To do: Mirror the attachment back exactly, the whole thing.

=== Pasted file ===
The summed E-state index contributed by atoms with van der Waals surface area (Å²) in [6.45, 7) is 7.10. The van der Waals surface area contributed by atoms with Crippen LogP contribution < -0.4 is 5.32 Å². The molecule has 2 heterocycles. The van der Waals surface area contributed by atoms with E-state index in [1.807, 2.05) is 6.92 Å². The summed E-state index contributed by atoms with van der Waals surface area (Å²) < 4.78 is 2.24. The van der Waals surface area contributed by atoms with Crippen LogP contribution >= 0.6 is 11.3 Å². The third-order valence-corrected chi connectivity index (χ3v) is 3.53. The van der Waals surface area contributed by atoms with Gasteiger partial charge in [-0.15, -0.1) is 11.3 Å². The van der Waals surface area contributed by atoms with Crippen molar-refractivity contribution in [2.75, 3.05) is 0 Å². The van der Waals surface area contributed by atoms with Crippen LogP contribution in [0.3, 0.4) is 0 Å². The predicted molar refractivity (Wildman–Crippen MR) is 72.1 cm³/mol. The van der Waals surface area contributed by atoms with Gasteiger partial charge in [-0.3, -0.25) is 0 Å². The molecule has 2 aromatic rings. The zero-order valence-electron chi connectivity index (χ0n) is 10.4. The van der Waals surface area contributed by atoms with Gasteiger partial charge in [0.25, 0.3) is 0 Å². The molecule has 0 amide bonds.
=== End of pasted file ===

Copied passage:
The summed E-state index contributed by atoms with van der Waals surface area (Å²) in [6.45, 7) is 7.10. The van der Waals surface area contributed by atoms with Crippen LogP contribution < -0.4 is 5.32 Å². The molecule has 2 heterocycles. The van der Waals surface area contributed by atoms with E-state index in [1.807, 2.05) is 6.92 Å². The summed E-state index contributed by atoms with van der Waals surface area (Å²) < 4.78 is 2.24. The van der Waals surface area contributed by atoms with Crippen LogP contribution >= 0.6 is 11.3 Å². The third-order valence-corrected chi connectivity index (χ3v) is 3.53. The van der Waals surface area contributed by atoms with Gasteiger partial charge in [-0.15, -0.1) is 11.3 Å². The van der Waals surface area contributed by atoms with Crippen molar-refractivity contribution in [2.75, 3.05) is 0 Å². The van der Waals surface area contributed by atoms with Crippen LogP contribution in [0.3, 0.4) is 0 Å². The predicted molar refractivity (Wildman–Crippen MR) is 72.1 cm³/mol. The van der Waals surface area contributed by atoms with Gasteiger partial charge in [-0.3, -0.25) is 0 Å². The molecule has 2 aromatic rings. The zero-order valence-electron chi connectivity index (χ0n) is 10.4. The van der Waals surface area contributed by atoms with Gasteiger partial charge in [0.25, 0.3) is 0 Å². The molecule has 0 amide bonds.